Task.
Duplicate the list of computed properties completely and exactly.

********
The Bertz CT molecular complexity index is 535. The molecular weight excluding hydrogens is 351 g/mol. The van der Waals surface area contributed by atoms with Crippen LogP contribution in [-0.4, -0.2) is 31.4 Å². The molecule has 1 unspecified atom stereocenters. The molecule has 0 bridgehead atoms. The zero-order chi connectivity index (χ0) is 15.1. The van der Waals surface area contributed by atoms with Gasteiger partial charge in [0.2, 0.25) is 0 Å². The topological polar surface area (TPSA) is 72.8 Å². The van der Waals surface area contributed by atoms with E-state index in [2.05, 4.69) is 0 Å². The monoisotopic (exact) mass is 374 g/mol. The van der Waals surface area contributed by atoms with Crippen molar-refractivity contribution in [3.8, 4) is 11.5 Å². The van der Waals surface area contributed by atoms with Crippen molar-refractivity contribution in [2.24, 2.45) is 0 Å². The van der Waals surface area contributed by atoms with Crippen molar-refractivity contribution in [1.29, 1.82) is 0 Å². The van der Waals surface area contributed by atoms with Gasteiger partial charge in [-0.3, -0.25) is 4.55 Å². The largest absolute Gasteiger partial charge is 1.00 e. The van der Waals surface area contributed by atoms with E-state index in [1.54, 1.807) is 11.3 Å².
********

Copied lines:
The Bertz CT molecular complexity index is 535. The molecular weight excluding hydrogens is 351 g/mol. The van der Waals surface area contributed by atoms with Crippen LogP contribution in [-0.4, -0.2) is 31.4 Å². The molecule has 1 unspecified atom stereocenters. The molecule has 0 bridgehead atoms. The zero-order chi connectivity index (χ0) is 15.1. The van der Waals surface area contributed by atoms with Gasteiger partial charge in [0.2, 0.25) is 0 Å². The topological polar surface area (TPSA) is 72.8 Å². The van der Waals surface area contributed by atoms with E-state index in [2.05, 4.69) is 0 Å². The monoisotopic (exact) mass is 374 g/mol. The van der Waals surface area contributed by atoms with Crippen molar-refractivity contribution in [3.8, 4) is 11.5 Å². The van der Waals surface area contributed by atoms with Crippen molar-refractivity contribution in [2.24, 2.45) is 0 Å². The van der Waals surface area contributed by atoms with Crippen molar-refractivity contribution in [1.29, 1.82) is 0 Å². The van der Waals surface area contributed by atoms with Gasteiger partial charge in [-0.3, -0.25) is 4.55 Å². The largest absolute Gasteiger partial charge is 1.00 e. The van der Waals surface area contributed by atoms with E-state index in [1.54, 1.807) is 11.3 Å².